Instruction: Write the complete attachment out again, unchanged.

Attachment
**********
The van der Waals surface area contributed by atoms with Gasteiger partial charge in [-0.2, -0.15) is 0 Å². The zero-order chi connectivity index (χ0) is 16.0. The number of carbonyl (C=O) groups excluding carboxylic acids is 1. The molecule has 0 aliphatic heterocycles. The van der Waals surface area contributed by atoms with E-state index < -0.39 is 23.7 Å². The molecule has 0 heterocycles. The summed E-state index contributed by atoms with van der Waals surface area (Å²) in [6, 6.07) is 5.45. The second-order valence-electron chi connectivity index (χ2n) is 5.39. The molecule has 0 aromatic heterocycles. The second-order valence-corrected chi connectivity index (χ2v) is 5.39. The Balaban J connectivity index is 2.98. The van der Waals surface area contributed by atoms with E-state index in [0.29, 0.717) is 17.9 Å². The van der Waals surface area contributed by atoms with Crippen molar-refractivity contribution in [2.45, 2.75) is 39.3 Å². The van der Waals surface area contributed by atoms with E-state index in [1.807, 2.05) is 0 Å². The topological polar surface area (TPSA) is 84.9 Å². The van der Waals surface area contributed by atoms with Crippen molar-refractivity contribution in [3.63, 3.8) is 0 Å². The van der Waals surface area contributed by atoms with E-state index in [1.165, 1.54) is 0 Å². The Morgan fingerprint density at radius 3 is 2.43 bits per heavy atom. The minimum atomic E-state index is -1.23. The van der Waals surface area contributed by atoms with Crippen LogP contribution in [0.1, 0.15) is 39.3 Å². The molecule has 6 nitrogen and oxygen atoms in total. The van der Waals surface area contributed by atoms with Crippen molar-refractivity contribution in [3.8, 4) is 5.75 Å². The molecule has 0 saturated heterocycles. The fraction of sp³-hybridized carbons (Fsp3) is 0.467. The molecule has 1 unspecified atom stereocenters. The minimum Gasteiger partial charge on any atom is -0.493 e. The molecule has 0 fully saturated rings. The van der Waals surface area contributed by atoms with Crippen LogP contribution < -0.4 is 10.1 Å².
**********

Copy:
The van der Waals surface area contributed by atoms with Gasteiger partial charge in [-0.2, -0.15) is 0 Å². The zero-order chi connectivity index (χ0) is 16.0. The number of carbonyl (C=O) groups excluding carboxylic acids is 1. The molecule has 0 aliphatic heterocycles. The van der Waals surface area contributed by atoms with E-state index < -0.39 is 23.7 Å². The molecule has 0 heterocycles. The summed E-state index contributed by atoms with van der Waals surface area (Å²) in [6, 6.07) is 5.45. The second-order valence-electron chi connectivity index (χ2n) is 5.39. The molecule has 0 aromatic heterocycles. The second-order valence-corrected chi connectivity index (χ2v) is 5.39. The Balaban J connectivity index is 2.98. The van der Waals surface area contributed by atoms with E-state index in [0.29, 0.717) is 17.9 Å². The van der Waals surface area contributed by atoms with Crippen molar-refractivity contribution in [2.45, 2.75) is 39.3 Å². The van der Waals surface area contributed by atoms with E-state index in [1.807, 2.05) is 0 Å². The topological polar surface area (TPSA) is 84.9 Å². The van der Waals surface area contributed by atoms with Crippen molar-refractivity contribution in [3.63, 3.8) is 0 Å². The van der Waals surface area contributed by atoms with E-state index in [1.165, 1.54) is 0 Å². The Morgan fingerprint density at radius 3 is 2.43 bits per heavy atom. The minimum atomic E-state index is -1.23. The van der Waals surface area contributed by atoms with Crippen LogP contribution in [0.1, 0.15) is 39.3 Å². The molecule has 6 nitrogen and oxygen atoms in total. The van der Waals surface area contributed by atoms with Crippen molar-refractivity contribution in [3.8, 4) is 5.75 Å². The molecule has 0 saturated heterocycles. The fraction of sp³-hybridized carbons (Fsp3) is 0.467. The molecule has 1 unspecified atom stereocenters. The minimum Gasteiger partial charge on any atom is -0.493 e. The molecule has 0 fully saturated rings. The van der Waals surface area contributed by atoms with Crippen LogP contribution < -0.4 is 10.1 Å².